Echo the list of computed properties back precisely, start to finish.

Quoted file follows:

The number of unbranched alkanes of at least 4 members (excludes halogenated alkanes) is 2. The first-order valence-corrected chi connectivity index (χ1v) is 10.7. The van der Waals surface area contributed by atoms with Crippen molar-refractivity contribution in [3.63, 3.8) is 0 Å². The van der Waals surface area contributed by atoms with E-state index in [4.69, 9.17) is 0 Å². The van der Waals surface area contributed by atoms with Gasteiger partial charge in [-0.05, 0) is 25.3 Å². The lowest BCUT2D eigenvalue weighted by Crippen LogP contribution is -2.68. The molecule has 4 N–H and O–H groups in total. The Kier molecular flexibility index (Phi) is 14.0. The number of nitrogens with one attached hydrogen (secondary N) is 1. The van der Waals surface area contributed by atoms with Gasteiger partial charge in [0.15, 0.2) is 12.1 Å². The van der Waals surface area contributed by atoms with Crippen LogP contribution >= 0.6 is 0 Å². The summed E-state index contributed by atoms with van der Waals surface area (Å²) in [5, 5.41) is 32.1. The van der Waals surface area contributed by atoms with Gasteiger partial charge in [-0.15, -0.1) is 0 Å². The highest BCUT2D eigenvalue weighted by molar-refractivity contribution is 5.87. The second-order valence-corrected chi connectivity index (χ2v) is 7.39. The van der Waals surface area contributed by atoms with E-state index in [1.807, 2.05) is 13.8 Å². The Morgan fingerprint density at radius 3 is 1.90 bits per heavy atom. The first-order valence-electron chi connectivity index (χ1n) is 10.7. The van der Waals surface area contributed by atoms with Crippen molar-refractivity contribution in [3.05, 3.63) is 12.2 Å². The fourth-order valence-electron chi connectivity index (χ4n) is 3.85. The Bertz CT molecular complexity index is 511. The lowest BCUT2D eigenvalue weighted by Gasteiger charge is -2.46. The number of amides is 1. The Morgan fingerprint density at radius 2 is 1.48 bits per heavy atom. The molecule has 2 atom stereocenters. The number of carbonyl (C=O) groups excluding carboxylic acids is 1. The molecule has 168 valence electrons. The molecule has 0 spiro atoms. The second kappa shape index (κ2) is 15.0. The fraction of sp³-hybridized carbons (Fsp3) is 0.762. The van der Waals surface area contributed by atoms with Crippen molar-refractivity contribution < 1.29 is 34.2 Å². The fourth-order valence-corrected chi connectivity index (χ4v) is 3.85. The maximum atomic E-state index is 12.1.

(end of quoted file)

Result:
The number of unbranched alkanes of at least 4 members (excludes halogenated alkanes) is 2. The first-order valence-corrected chi connectivity index (χ1v) is 10.7. The van der Waals surface area contributed by atoms with Crippen molar-refractivity contribution in [3.63, 3.8) is 0 Å². The van der Waals surface area contributed by atoms with E-state index in [4.69, 9.17) is 0 Å². The van der Waals surface area contributed by atoms with Gasteiger partial charge in [-0.05, 0) is 25.3 Å². The lowest BCUT2D eigenvalue weighted by Crippen LogP contribution is -2.68. The molecule has 4 N–H and O–H groups in total. The Kier molecular flexibility index (Phi) is 14.0. The number of nitrogens with one attached hydrogen (secondary N) is 1. The van der Waals surface area contributed by atoms with Gasteiger partial charge in [0.15, 0.2) is 12.1 Å². The van der Waals surface area contributed by atoms with Crippen LogP contribution >= 0.6 is 0 Å². The summed E-state index contributed by atoms with van der Waals surface area (Å²) in [5, 5.41) is 32.1. The van der Waals surface area contributed by atoms with Gasteiger partial charge in [-0.15, -0.1) is 0 Å². The highest BCUT2D eigenvalue weighted by molar-refractivity contribution is 5.87. The second-order valence-corrected chi connectivity index (χ2v) is 7.39. The van der Waals surface area contributed by atoms with E-state index in [1.807, 2.05) is 13.8 Å². The Morgan fingerprint density at radius 3 is 1.90 bits per heavy atom. The first-order valence-electron chi connectivity index (χ1n) is 10.7. The van der Waals surface area contributed by atoms with Crippen molar-refractivity contribution in [3.05, 3.63) is 12.2 Å². The fourth-order valence-electron chi connectivity index (χ4n) is 3.85. The Bertz CT molecular complexity index is 511. The lowest BCUT2D eigenvalue weighted by Gasteiger charge is -2.46. The number of amides is 1. The Morgan fingerprint density at radius 2 is 1.48 bits per heavy atom. The molecule has 2 atom stereocenters. The number of carbonyl (C=O) groups excluding carboxylic acids is 1. The molecule has 168 valence electrons. The molecule has 0 spiro atoms. The second kappa shape index (κ2) is 15.0. The fraction of sp³-hybridized carbons (Fsp3) is 0.762. The van der Waals surface area contributed by atoms with Crippen molar-refractivity contribution < 1.29 is 34.2 Å². The fourth-order valence-corrected chi connectivity index (χ4v) is 3.85. The maximum atomic E-state index is 12.1.